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DangerMouse 10-24-2008 06:23 AM

can you build your own drywall lift?....done!
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they said it was crazy, they said it couldn't be done! but i love a challenge...kinda like the guy who wanted to build his own dc motor! but for me it was a matter of "necessity is the mother, etc." i needed a lift now, and next year as the rest of the house goes up. this will unscrew down to 3 or 4 pieces i can store until needed again, and disassemble and re-use parts when done! parts list: 10 or 11 8' 2x4s, 12 door hinges, some rope, 2 block pulleys, 4 wheels, and some steel pipe. if anyone wants to try to build one, (as if) i'll be glad to help if i can. just goes to show, where there's a will and a need.....


Clutchcargo 10-24-2008 07:59 AM

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Nice Job. Is this pic before the wheels were attached or am I just not seeing them?

DangerMouse 10-24-2008 08:22 AM

i didn't have the wheels on it in that pic, no. it just 'scooted' across the floor to do that sheet. will add wheels today though. it'll allow easier positioning. to see how NOT to build one, see: -=chuckle=- boy, was THAT design a flop! i got the idea from a card/coffee table we own. see most episodes of 'I Love Lucy' to see what it is exactly. it lifts up from coffee table (with side leaves down) to a square card table. but it stays level going up and down with the center 'Y' support. i simply changed the design to fit my needs. force centered on both ends pulling the middle forces the center support up, lifting the sheet. drawback #1 to me is the 10' footprint when set down to load. the platform struts act as a 'stop' to keep the platform sturdy. lifting it is still a bit wobbly, but once up there, the joists hold it more stable. it loads at 4 feet off the ground, then lifts from there. will take a pic later this morning in the 'down' position. the crank simply slides in and out of the holes to lock it in position. pull to turn, push in to catch the handle on the sides and lock.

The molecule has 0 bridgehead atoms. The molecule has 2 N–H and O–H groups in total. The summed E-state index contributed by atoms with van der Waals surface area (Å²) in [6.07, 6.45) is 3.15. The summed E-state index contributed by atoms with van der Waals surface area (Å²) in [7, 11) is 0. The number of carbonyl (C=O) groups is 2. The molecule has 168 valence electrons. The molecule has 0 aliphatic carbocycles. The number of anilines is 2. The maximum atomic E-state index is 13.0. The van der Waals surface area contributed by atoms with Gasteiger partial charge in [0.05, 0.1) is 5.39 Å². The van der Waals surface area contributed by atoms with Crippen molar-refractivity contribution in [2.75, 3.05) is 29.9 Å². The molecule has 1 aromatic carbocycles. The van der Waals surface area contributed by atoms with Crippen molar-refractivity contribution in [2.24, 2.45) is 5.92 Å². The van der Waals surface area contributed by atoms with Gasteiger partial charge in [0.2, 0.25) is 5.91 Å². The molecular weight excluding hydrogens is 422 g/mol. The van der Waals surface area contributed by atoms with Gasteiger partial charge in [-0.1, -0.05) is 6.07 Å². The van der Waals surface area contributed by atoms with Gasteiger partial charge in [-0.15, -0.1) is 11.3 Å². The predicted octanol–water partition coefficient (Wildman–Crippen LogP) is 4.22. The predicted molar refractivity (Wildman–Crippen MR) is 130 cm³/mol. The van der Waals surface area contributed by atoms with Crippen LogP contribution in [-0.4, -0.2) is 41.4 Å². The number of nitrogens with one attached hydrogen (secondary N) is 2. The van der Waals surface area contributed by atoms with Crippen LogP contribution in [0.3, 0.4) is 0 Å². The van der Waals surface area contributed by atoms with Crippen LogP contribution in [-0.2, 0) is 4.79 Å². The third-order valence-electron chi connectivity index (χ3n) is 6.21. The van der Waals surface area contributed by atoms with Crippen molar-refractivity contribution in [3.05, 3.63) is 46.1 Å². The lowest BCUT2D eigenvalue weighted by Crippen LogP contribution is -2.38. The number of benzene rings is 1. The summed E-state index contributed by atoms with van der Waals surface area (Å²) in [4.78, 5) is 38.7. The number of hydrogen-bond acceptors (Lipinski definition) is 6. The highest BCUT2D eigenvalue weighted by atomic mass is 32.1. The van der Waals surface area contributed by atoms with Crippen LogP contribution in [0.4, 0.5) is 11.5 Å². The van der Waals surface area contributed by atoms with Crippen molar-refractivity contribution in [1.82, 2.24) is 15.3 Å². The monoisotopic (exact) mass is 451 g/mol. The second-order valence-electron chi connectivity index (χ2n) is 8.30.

aaron.klimchuk 10-24-2008 08:39 AM

I was going to ask the same question about the wheels. Great job, I love taking the initiative in figuring out how something works and then duplicating or improving it.

rjordan392 10-24-2008 09:10 AM

Real nice. But with some more refinements to make it more steady; do you think it could compete well against commercial lifts. I am thinking you got something there that may be worth more then the time and materials you spent building it.
I am also thinking about the ease and speed of disassembly and assembly on the jobsite to go from room to room. You might want to think about protecting your design or do what some inventors do and that is to contact those businesses that do all the legwork from getting a patent through having it manufactured. Something like your design should certainly interest diy homeowners and contractors. Again, nice job.

DangerMouse 10-24-2008 09:21 AM

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any ideas to help steady it would be greatly appreciated! thanks for the compliments!


time involved = free
materials = under $50 IF purchased. ( i had most of it laying around anyways. had to buy 4 more hinges is all )
giving away an idea to help other DIYers = priceless